Maybe Robert Dudley likes to be beaten with a stick because it feels so good when it’s over. Or maybe Dudley, CEO of BP, will endure almost any punishment to get to Russia’s share (whatever that is) of the possibly hundreds of billions of barrels of oil in the depths of the Arctic.

It seemed brave or crazy when in January BP and Russian oil giant Rosneft announced a joint project, including a swap of shares, to explore the Arctic. As TOL noted then, Dudley had hightailed it out of that country in 2008 when disagreements with Russian partners in another joint venture, and harassment by government officials, made it virtually impossible for him to stay.

It’s those same Russian partners who have either nipped this new venture in the bud, or simply delayed it, depending on who’s talking. An arbitration court in Stockholm last week upheld an injunction brought by those partners, who along with BP form TNK-BP, against the Rosneft deal, which they say violates their right of first refusal on other BP ventures inside Russia.

Igor Sechin, the chairman of the Rosneft board and Russia’s deputy prime minister, said it’s only a temporary setback, but BP officials were looking for ways to salvage the deal. BP’s directors don’t want the Rosneft deal to be handled by TNK-BP, but if they get their way, they’ll likely have to pay that set of Russian partners some compensation for cutting them out. Meanwhile, Sechin has made it clear that someone is going to have to pay for the costs of what he calls delays but what could really be cancellation.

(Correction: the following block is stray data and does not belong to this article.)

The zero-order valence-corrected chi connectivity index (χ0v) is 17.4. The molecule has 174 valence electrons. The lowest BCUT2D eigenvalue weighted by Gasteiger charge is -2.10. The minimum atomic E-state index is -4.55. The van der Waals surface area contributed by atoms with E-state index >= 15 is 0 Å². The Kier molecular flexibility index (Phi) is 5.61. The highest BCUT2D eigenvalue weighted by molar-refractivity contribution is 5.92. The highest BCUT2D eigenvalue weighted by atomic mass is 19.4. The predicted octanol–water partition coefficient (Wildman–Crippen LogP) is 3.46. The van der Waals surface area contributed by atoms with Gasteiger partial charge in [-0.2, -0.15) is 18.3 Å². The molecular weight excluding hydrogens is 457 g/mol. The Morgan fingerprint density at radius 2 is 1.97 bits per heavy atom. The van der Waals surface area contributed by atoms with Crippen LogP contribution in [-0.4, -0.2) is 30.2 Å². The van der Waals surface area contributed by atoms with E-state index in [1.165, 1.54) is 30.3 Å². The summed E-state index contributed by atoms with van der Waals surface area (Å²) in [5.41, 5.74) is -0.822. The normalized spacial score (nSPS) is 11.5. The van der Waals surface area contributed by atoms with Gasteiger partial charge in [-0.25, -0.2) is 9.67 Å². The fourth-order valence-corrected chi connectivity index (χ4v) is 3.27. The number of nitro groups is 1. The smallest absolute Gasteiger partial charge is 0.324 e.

This time, though, BP is allied with a state oil company, which is almost indistinguishable from being allied with the Kremlin. So this could get interesting. In an 11 March statement, during the court proceedings but before last week’s decision, Rosneft posted a statement on its website that contains some chilling language:

TNK-BP was never considered as a possible participant in the alliance due to its lack of the relevant competence, and TNK-BP never made any proposals to Rosneft expressing its interest in working on the shelf.

Any activities aimed at disrupting the deal that cause damage to Rosneft will be closely examined.

Based on such examination, Rosneft will undertake all measures to defend the rights of its shareholders, with all the resulting consequences.

Some commentators said Dudley underestimated the complexities or pitfalls of working in Russia, but that hardly seems likely. Maybe this time, the guy holding the big stick is actually a friend of his.

Barbara Frye

Barbara Frye is Transitions Online’s managing editor. Email: barbara.frye@tol.org

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